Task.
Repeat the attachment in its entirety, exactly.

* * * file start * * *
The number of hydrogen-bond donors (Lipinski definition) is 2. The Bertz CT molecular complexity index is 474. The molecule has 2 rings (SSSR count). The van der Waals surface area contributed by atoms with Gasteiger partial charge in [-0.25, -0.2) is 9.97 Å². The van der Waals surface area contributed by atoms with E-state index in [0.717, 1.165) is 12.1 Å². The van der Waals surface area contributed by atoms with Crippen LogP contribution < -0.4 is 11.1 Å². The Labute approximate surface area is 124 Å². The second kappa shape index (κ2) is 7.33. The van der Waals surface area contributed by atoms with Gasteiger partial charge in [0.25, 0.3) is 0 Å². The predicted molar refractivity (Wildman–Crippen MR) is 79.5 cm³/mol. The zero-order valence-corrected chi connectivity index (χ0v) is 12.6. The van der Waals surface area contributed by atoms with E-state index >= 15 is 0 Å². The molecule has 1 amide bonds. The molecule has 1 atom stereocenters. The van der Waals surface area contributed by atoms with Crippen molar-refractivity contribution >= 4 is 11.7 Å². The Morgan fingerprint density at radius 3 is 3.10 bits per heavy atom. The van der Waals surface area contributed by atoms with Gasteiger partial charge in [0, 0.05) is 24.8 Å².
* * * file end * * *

The number of hydrogen-bond donors (Lipinski definition) is 2. The Bertz CT molecular complexity index is 474. The molecule has 2 rings (SSSR count). The van der Waals surface area contributed by atoms with Gasteiger partial charge in [-0.25, -0.2) is 9.97 Å². The van der Waals surface area contributed by atoms with E-state index in [0.717, 1.165) is 12.1 Å². The van der Waals surface area contributed by atoms with Crippen LogP contribution < -0.4 is 11.1 Å². The Labute approximate surface area is 124 Å². The second kappa shape index (κ2) is 7.33. The van der Waals surface area contributed by atoms with Gasteiger partial charge in [0.25, 0.3) is 0 Å². The predicted molar refractivity (Wildman–Crippen MR) is 79.5 cm³/mol. The zero-order valence-corrected chi connectivity index (χ0v) is 12.6. The van der Waals surface area contributed by atoms with E-state index >= 15 is 0 Å². The molecule has 1 amide bonds. The molecule has 1 atom stereocenters. The van der Waals surface area contributed by atoms with Crippen molar-refractivity contribution >= 4 is 11.7 Å². The Morgan fingerprint density at radius 3 is 3.10 bits per heavy atom. The van der Waals surface area contributed by atoms with Gasteiger partial charge in [0, 0.05) is 24.8 Å².